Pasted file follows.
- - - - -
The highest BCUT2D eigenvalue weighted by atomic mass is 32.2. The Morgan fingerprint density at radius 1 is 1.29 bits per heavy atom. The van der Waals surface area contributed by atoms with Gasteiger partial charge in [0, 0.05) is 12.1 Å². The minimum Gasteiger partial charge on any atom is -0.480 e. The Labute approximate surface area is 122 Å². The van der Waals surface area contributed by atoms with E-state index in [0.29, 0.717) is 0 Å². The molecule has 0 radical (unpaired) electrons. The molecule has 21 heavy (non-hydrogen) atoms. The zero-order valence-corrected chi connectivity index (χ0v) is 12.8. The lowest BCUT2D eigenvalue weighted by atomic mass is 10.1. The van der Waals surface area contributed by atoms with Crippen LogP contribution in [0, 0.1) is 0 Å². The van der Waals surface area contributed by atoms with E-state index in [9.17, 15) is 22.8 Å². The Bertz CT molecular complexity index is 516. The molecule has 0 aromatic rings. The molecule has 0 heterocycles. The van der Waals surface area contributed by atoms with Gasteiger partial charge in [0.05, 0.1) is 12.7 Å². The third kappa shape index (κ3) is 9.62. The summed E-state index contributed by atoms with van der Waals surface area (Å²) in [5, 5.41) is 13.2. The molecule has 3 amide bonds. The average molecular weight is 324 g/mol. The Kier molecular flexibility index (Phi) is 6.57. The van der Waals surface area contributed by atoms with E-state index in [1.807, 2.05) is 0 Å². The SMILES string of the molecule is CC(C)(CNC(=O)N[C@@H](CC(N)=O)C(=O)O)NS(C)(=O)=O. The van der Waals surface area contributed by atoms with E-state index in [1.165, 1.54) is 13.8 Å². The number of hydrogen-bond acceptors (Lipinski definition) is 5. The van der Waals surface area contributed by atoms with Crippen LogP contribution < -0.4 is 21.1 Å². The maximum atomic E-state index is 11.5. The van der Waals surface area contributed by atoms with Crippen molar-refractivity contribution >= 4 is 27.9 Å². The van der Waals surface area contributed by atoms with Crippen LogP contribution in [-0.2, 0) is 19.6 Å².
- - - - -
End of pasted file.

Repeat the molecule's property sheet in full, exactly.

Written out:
The highest BCUT2D eigenvalue weighted by atomic mass is 32.2. The Morgan fingerprint density at radius 1 is 1.29 bits per heavy atom. The van der Waals surface area contributed by atoms with Gasteiger partial charge in [0, 0.05) is 12.1 Å². The minimum Gasteiger partial charge on any atom is -0.480 e. The Labute approximate surface area is 122 Å². The van der Waals surface area contributed by atoms with E-state index in [0.29, 0.717) is 0 Å². The molecule has 0 radical (unpaired) electrons. The molecule has 21 heavy (non-hydrogen) atoms. The zero-order valence-corrected chi connectivity index (χ0v) is 12.8. The lowest BCUT2D eigenvalue weighted by atomic mass is 10.1. The van der Waals surface area contributed by atoms with Crippen LogP contribution in [0, 0.1) is 0 Å². The van der Waals surface area contributed by atoms with E-state index in [9.17, 15) is 22.8 Å². The Bertz CT molecular complexity index is 516. The molecule has 0 aromatic rings. The molecule has 0 heterocycles. The van der Waals surface area contributed by atoms with Gasteiger partial charge in [0.05, 0.1) is 12.7 Å². The third kappa shape index (κ3) is 9.62. The summed E-state index contributed by atoms with van der Waals surface area (Å²) in [5, 5.41) is 13.2. The molecule has 3 amide bonds. The average molecular weight is 324 g/mol. The Kier molecular flexibility index (Phi) is 6.57. The van der Waals surface area contributed by atoms with E-state index in [1.807, 2.05) is 0 Å². The SMILES string of the molecule is CC(C)(CNC(=O)N[C@@H](CC(N)=O)C(=O)O)NS(C)(=O)=O. The van der Waals surface area contributed by atoms with E-state index in [1.165, 1.54) is 13.8 Å². The number of hydrogen-bond acceptors (Lipinski definition) is 5. The van der Waals surface area contributed by atoms with Crippen LogP contribution < -0.4 is 21.1 Å². The maximum atomic E-state index is 11.5. The van der Waals surface area contributed by atoms with Crippen molar-refractivity contribution >= 4 is 27.9 Å². The van der Waals surface area contributed by atoms with Crippen LogP contribution in [-0.2, 0) is 19.6 Å².